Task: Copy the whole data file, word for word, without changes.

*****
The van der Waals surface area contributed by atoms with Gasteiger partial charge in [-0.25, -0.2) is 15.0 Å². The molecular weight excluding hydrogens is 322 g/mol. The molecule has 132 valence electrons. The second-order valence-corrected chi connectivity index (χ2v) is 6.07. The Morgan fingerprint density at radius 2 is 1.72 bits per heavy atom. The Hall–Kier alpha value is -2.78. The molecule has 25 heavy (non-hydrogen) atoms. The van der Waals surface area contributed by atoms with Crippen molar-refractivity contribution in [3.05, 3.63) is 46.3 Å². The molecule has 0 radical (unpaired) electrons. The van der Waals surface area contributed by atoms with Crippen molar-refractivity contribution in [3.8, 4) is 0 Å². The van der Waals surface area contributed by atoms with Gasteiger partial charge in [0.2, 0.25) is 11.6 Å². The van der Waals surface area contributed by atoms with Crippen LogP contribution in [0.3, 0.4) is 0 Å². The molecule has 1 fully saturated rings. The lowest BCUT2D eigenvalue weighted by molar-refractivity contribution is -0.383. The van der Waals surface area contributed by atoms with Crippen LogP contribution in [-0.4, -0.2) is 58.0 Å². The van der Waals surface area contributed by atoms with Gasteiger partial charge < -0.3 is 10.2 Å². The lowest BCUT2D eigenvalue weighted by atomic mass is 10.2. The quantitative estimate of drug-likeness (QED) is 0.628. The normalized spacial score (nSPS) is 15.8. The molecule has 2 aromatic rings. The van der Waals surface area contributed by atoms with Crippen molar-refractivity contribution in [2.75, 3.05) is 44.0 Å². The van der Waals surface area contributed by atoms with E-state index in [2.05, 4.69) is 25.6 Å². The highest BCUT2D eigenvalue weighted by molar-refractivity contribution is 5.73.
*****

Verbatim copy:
The van der Waals surface area contributed by atoms with Gasteiger partial charge in [-0.25, -0.2) is 15.0 Å². The molecular weight excluding hydrogens is 322 g/mol. The molecule has 132 valence electrons. The second-order valence-corrected chi connectivity index (χ2v) is 6.07. The Morgan fingerprint density at radius 2 is 1.72 bits per heavy atom. The Hall–Kier alpha value is -2.78. The molecule has 25 heavy (non-hydrogen) atoms. The van der Waals surface area contributed by atoms with Crippen molar-refractivity contribution in [3.05, 3.63) is 46.3 Å². The molecule has 0 radical (unpaired) electrons. The van der Waals surface area contributed by atoms with Crippen molar-refractivity contribution in [3.8, 4) is 0 Å². The van der Waals surface area contributed by atoms with Gasteiger partial charge in [0.2, 0.25) is 11.6 Å². The van der Waals surface area contributed by atoms with Crippen LogP contribution in [0.3, 0.4) is 0 Å². The molecule has 1 fully saturated rings. The lowest BCUT2D eigenvalue weighted by molar-refractivity contribution is -0.383. The van der Waals surface area contributed by atoms with Crippen LogP contribution in [-0.4, -0.2) is 58.0 Å². The van der Waals surface area contributed by atoms with Gasteiger partial charge < -0.3 is 10.2 Å². The lowest BCUT2D eigenvalue weighted by atomic mass is 10.2. The quantitative estimate of drug-likeness (QED) is 0.628. The normalized spacial score (nSPS) is 15.8. The molecule has 2 aromatic rings. The van der Waals surface area contributed by atoms with Crippen molar-refractivity contribution in [2.75, 3.05) is 44.0 Å². The van der Waals surface area contributed by atoms with E-state index in [2.05, 4.69) is 25.6 Å². The highest BCUT2D eigenvalue weighted by molar-refractivity contribution is 5.73.